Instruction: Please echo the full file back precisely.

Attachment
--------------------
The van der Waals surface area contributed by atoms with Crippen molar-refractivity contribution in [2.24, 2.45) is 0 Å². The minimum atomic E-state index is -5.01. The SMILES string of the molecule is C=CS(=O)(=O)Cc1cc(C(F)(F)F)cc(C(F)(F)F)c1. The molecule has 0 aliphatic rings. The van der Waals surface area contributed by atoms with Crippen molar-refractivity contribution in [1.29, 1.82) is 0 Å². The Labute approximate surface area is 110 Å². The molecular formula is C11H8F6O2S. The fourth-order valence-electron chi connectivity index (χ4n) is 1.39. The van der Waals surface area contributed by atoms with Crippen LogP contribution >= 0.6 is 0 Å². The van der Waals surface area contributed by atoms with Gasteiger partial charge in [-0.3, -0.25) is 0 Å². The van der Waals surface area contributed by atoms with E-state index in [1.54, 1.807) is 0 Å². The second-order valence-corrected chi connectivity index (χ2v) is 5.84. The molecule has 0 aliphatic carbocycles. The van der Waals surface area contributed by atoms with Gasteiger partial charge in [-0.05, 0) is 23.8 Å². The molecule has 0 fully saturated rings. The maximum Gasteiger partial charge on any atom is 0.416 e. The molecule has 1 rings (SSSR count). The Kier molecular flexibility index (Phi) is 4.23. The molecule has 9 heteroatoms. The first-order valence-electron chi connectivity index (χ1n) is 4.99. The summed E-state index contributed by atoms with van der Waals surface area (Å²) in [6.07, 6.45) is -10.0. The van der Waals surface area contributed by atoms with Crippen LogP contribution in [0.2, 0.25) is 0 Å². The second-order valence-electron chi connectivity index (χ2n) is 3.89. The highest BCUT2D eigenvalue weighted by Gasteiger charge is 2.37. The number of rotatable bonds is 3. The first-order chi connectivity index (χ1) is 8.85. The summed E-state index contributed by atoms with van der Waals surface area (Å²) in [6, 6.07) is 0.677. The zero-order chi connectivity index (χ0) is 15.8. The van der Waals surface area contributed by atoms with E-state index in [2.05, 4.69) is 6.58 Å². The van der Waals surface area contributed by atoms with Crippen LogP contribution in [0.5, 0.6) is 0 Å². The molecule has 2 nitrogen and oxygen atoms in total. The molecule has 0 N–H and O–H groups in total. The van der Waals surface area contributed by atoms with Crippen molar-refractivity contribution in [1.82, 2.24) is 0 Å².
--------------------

The van der Waals surface area contributed by atoms with Crippen molar-refractivity contribution in [2.24, 2.45) is 0 Å². The minimum atomic E-state index is -5.01. The SMILES string of the molecule is C=CS(=O)(=O)Cc1cc(C(F)(F)F)cc(C(F)(F)F)c1. The molecule has 0 aliphatic rings. The van der Waals surface area contributed by atoms with Crippen molar-refractivity contribution in [1.29, 1.82) is 0 Å². The Labute approximate surface area is 110 Å². The molecular formula is C11H8F6O2S. The fourth-order valence-electron chi connectivity index (χ4n) is 1.39. The van der Waals surface area contributed by atoms with Crippen LogP contribution >= 0.6 is 0 Å². The van der Waals surface area contributed by atoms with Gasteiger partial charge in [-0.3, -0.25) is 0 Å². The van der Waals surface area contributed by atoms with E-state index in [1.54, 1.807) is 0 Å². The second-order valence-corrected chi connectivity index (χ2v) is 5.84. The molecule has 0 aliphatic carbocycles. The van der Waals surface area contributed by atoms with Gasteiger partial charge in [-0.05, 0) is 23.8 Å². The molecule has 0 fully saturated rings. The maximum Gasteiger partial charge on any atom is 0.416 e. The molecule has 1 rings (SSSR count). The Kier molecular flexibility index (Phi) is 4.23. The molecule has 9 heteroatoms. The first-order valence-electron chi connectivity index (χ1n) is 4.99. The summed E-state index contributed by atoms with van der Waals surface area (Å²) in [6.07, 6.45) is -10.0. The van der Waals surface area contributed by atoms with Crippen LogP contribution in [0.2, 0.25) is 0 Å². The second-order valence-electron chi connectivity index (χ2n) is 3.89. The highest BCUT2D eigenvalue weighted by Gasteiger charge is 2.37. The number of rotatable bonds is 3. The first-order chi connectivity index (χ1) is 8.85. The summed E-state index contributed by atoms with van der Waals surface area (Å²) in [6, 6.07) is 0.677. The zero-order chi connectivity index (χ0) is 15.8. The van der Waals surface area contributed by atoms with E-state index in [2.05, 4.69) is 6.58 Å². The van der Waals surface area contributed by atoms with Crippen LogP contribution in [0.5, 0.6) is 0 Å². The molecule has 2 nitrogen and oxygen atoms in total. The molecule has 0 N–H and O–H groups in total. The van der Waals surface area contributed by atoms with Crippen molar-refractivity contribution in [1.82, 2.24) is 0 Å².